Pedra Hume Caá Powder|
This product is no longer sold by Raintree Nutrition, Inc. See the main product page for more information why. Try doing a google search or see the rainforest products page to find other companies selling rainforest herbal supplements or rainforest plants if you want to make this rainforest formula yourself.
Preliminary research has confirmed Pedra hume caá's long history of use in South America for diabetes.* For more information about pedra hume caá (Myrcia salicifolia), please refer to the Database File for Pedra Hume Caá in the Tropical Plant Database. To see pictures of pedra hume caá, click here. Check out the new Discussion Forums to see if anyone is talking about how they are using this natural rainforest remedy.
Traditional Uses: for diabetes; as a preventative to diabetic neuropathy and macular degeneration; for hypertension and as a heart tonic (tones, balances, strengthens the heart); for enteritis, diarrhea and dysentery; as an astringent to stop bleeding and hemorrhages
Suggested Use: This plant is best prepared as an infusion (tea). Use one teaspoon of powder for each cup of water. Pour boiling water over herb in cup and allow to steep 10 minutes. Strain tea (or allow settled powder to remain in the bottom of cup) and drink warm. It is traditionally taken in 1 cup amounts, 2-3 times daily. For more complete instructions on preparing herbal infusions see the Methods for Preparing Herbal Remedies Page.
Contraindications: Pedra hume caŠ has been documented to lower blood sugar levels in animal and human studies. It is contraindicated in those with hypoglycemia. Diabetics who wish to use this plant should monitor their blood sugar levels carefully as medications may need adjustments.
Drug Interactions: Will potentiate antidiabetic medications and insulin drugs. May potentiate antihypertensive medications.
Third-Party Published Research*
All available third-party research on pedra hume caá can be found at PubMed. A partial listing of the third-party published research on perdra hume caá is shown below:
Antidiabetic & Hypoglycemic Actions:
Zucchi, O. L., et al. “Characterization of hypoglycemiant plants by total reflection X-ray fluorescence
spectrometry.” Biol. Trace Elem. Res. 2005; 103(3): 277-90.
Matsuda, H., et al. “Structural requirements of flavonoids and related compounds for aldose reductase inhibitory activity.” Chem. Pharm. Bull. (Tokyo). 2002; 50(6):788–95.
Matsuda, H. “Antidiabetic principles of natural medicines. V. Aldose reductase inhibitors from Myrcia multiflora DC. (2): Structures of myrciacitrins III, IV, and V.” Chem. Pharm. Bull. 2002; 50(3): 429-31.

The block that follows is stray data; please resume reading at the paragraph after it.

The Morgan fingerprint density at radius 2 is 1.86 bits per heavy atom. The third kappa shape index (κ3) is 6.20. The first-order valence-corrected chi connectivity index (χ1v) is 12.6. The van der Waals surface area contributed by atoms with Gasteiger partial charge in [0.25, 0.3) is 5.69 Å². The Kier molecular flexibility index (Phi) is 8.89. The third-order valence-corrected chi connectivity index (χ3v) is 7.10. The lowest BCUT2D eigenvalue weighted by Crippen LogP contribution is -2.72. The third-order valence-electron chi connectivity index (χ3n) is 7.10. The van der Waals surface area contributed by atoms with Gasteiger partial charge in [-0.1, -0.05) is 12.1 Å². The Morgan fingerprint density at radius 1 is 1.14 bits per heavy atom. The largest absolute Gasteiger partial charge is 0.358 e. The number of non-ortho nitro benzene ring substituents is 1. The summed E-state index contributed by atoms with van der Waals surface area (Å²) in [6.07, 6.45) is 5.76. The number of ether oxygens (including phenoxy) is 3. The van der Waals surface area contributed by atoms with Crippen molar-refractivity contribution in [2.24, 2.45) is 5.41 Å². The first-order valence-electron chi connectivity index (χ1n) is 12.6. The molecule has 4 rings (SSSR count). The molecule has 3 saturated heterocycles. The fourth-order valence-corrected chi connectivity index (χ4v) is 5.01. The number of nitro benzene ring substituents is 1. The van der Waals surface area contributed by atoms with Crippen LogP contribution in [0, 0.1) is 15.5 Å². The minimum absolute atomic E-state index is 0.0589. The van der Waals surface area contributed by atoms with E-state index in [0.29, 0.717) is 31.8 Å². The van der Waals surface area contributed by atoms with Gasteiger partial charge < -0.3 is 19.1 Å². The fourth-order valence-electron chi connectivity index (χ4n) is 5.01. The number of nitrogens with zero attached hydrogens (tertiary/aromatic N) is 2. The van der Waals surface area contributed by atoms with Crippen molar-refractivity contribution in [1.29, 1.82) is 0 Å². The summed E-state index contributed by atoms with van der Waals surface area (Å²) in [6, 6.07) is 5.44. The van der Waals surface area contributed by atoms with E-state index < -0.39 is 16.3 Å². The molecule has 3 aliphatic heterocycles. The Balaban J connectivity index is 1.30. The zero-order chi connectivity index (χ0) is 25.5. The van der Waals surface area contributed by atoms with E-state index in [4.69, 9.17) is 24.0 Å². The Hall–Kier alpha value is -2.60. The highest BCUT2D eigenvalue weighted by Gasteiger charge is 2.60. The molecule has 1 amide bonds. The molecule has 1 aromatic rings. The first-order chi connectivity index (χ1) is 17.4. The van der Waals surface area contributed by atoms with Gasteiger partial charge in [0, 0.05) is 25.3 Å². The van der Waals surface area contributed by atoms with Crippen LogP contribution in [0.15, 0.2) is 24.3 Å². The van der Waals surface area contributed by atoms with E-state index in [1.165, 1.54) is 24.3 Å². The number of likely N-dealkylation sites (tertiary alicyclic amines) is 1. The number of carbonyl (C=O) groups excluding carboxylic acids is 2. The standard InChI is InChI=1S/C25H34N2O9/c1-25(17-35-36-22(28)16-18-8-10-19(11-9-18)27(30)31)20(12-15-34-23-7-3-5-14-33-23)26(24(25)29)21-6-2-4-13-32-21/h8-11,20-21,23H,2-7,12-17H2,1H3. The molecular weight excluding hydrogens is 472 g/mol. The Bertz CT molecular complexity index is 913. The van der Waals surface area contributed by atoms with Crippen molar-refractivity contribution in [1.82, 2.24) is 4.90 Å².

Yoshikawa, M., et al. “Antidiabetic principles of natural medicines. II. Aldose reductase and alpha-glucosidase inhibitors from Brazilian natural medicine, the leaves of Myrcia multiflora DC (myrtaceae): structures of myrciacitrins I and II and myrciaphenones A and B.” Chem. Pharm. Bull. 1998; 46(1): 113–19.
Pepato, M. T., et al. “Assessment of the antidiabetic activity of Myrcia uniflora extracts in streptozotocin diabetic rats." Diabetes Res. 1993; 22(2): 49–57.
Russo, E. M., et al. “Clinical trial of Myrcia uniflora and Bauhinia forficata leaf extracts in normal and diabetic patients." Braz. J. Med. Biol. Res. 1990; 23(1): 11–20.
Schmeda-Hirschmann, G., et al. “Preliminary pharmacological studies on Eugenia uniflora leaves: xanthine oxidase inhibitory activity." J. Ethnopharmacol. 1987; 21(2): 183–86.
Chaudhry, P. S., et al. “Inhibition of human lens aldose reductase by flavonoids, sulindac and indomethacin.” Biochem. Pharmacol. 1983; 32(13): 1995–98.
Grune, U., et al. “Sobre o principio antidiabetico da pedra-hume-caá, Myrcia multiflora (Lam)." Thesis 1979; Federal University of Rio de Janeiro.
Brune, U., et al. “Myrcia spaerocarpa, D.C., planta diabetica.” V Simposio de Plantas Medicinais do Brasil, Sao Paulo-SP, Brazil, 1978; 74 (September 4–6).
Mendes dos Reis Arruda, L., et al. “Efeito hipoglicemiante induzido pelo extracto das raizes de Myrcia citrifolia (pedra-hume-caa), esudo famacologico preliminar." V Simposio de Plantas Medicinais do Brasil, Sao Paulo-SP, Brazil, 1978; 74 (September 4–6).
Varma, S. D., et al. “Flavonoids as inhibitors of lens aldose reductase.” Science 1975; 188(4194): 1215–16.
Coutinho, A. B. Tese de Catedra. Faculdade de Medicina de Recife. Recife, Brazil, 1938.
Martins de Toledo, O. Tese de Doutoramento. Faculdade de Medicina de Sao Paulo. Sao Paulo, Brazil, 1929.
Ferreira, E., et al. "The 2',4',6'-trihydroxyacetophenone isolated from Myrcia multiflora has antiobesity and mixed hypolipidemic effects with the reduction of lipid intestinal absorption." Planta Med. 2011 Sep;77(14):1569-74.
Ferreira, E., et al. "Potent hepatoprotective effect in CCl(4)-induced hepatic injury in mice of phloroacetophenone from Myrcia multiflora." Libyan J Med. 2010 Jun 8;5.
Ferreira, A. C., et al. "Inhibition of thyroid peroxidase by Myrcia uniflora flavonoids." Chem. Res. Toxicol. 2006 Mar; 19(3): 351-5.
* The statements contained herein have not been evaluated
by the Food and Drug Administration. This product is
not intended to treat, cure, mitigate or prevent any disease.
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Last updated 12-19-2012